McCann Health's Josh Grossberg on Building On-Ramps for Creative Talent to Try Healthcare
Many years ago, Josh Grossberg thought he was going to be a professor of analytic philosophy. Then he realized he didn't love doing that, so he pivoted to advertising. Some say they couldn't be more different. But in each case, you're trying to get people to see the world a certain way. In one case, it's to understand why trees make noise when they fall in the forest. In the other, it's why you really need to use Charmin.
Over the course of his career, Josh has sold everything from potato chips to rocket ships as the digital guy, the direct guy, the big brand guy, the activations guy, the minority marketing guy and now the health guy.
We spoke with Josh for our series Checkup, where we chat with leaders in the healthcare marketing space.
Josh, tell us...
Where you grew up and where you live now.
When I was a kid, I lived in a tiny little town in Massachusetts known for apple orchards and Shakers. Now, as mandated by every advertising cliché, I live in Westchester, New York, with my kids.
How you first got into healthcare marketing, and what attracted you to it.
I was working at McCann New York and a piece of business I was running was connected to a piece that was in McCann Health. Matt Eastwood told me about all of the opportunities in health and pulled me across. Covid happened soon after, and it really reinforced to me what Matt had been saying.
Brands everywhere these days are all looking to demonstrate their purpose. But the clients we're talking about in health have that purpose built in. I'm not convinced potato-chip brands are really trying to save disadvantaged children in the developing world. But I am confident that cutting-edge oncology research is.
Something people might not know about the healthcare industry.
There's a real learning curve to understand the legal and regulatory guard rails. But once you do, clients are hungry for work that helps them stand out. I am constantly amazed at how many clients have said, "But don't make it look like pharma." In fact, it happens so often that I'm also constantly amazed anything anywhere ever does manage to look like pharma.
A recent project you're proud of.
Frankly, I don't really like looking back on the things we've already done. For me, the best part of the whole process is when you have an idea that you just know is really good. At that stage, I can't stop telling people about it. But after that, it's just hard work to make sure the idea is as good in the real world as it is in your head. So you can do the next one.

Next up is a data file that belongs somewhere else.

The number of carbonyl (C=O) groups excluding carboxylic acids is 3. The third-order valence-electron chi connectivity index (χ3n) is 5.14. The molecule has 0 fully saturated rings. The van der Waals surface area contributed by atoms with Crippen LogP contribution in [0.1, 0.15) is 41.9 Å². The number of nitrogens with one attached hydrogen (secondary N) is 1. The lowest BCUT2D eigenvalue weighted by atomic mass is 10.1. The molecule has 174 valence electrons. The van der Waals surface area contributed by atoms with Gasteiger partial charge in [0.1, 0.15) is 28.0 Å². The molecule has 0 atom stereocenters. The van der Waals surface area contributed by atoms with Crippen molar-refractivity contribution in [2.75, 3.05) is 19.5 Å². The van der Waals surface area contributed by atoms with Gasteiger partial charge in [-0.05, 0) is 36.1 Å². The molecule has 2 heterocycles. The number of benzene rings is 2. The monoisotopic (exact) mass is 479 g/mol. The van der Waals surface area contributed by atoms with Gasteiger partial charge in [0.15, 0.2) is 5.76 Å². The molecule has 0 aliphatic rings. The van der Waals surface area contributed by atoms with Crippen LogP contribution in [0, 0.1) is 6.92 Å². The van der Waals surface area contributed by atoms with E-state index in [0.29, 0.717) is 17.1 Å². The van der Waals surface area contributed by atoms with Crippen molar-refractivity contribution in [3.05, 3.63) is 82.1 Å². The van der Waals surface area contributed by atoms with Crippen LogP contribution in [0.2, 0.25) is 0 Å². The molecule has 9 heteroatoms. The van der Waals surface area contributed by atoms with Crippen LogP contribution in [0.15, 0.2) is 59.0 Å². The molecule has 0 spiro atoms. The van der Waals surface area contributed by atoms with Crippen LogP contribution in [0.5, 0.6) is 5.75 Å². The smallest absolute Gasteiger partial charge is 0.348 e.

That said, there are a number of very clever ideas that our creative teams are working on that I would really, really like to tell you about but can't yet. And by the time I can, we'll probably be onto the next thing.
Someone else's project in healthcare that you were impressed by recently.
Every one of us has had a client ask about using NFTs in the past year. But the best use I saw was the Non Fungible Testicles, a NFT project to encourage men to check themselves for cancer. They were NFTs that lost value if you didn't check on them. Such a simple and smart use of the technology that's kind of the opposite of how everyone else was using it.
A major challenge facing healthcare advertisers today.
A shortage of talent. We literally can't staff qualified candidates fast enough. I had a friend from a consumer agency with a healthcare client call me to ask if I knew any HCP writers. He didn't understand why I laughed at him.
One thing about how healthcare is evolving that you're excited about.
Maybe it's because every brand is trying to save the world. Or maybe it's just because healthcare clients seem to have budgets that nobody else does. But it seems like more and more agencies are playing in this creative space. And all that competition is putting pressure on agencies to make diamonds. Look at how much strong work is coming out in health.
There's a reason "The Bread Exam" won everything. SickKids has been raising the bar on hospital advertising for years. "Sick Beats." There are a million of them. If you want to get noticed now, you have to do work that's as good as those. And that work is as good in anything in any other category.
How healthcare can attract more creative talent.
First, I think there's been a little brother thing going on with the industry for years. It was never as glamorous as consumer advertising. But now, more and more people want to get into it. We just need to help them do it. We're busy waiting for people who already know how to do it to show up. But if we can train people to use Photoshop, we can train them to apply their skills in a new sector.
So, we have to provide on-ramps for the people who want in. Exactly why IPG Health has a program to train writers in the skills they need to work in health. The other thing is we can't be satisfied with mediocre work. Yes, we have a ton of regulatory stuff to deal with. But we also have clients who are literally saving the world. Those two things kind of balance out. So, we have to give creative people the opportunity to make creative stuff with a real purpose. If we do, they will flock to the industry.
What would you be doing if you weren't in healthcare marketing.
I always wanted to be a decadent billionaire. I'd probably try doing that.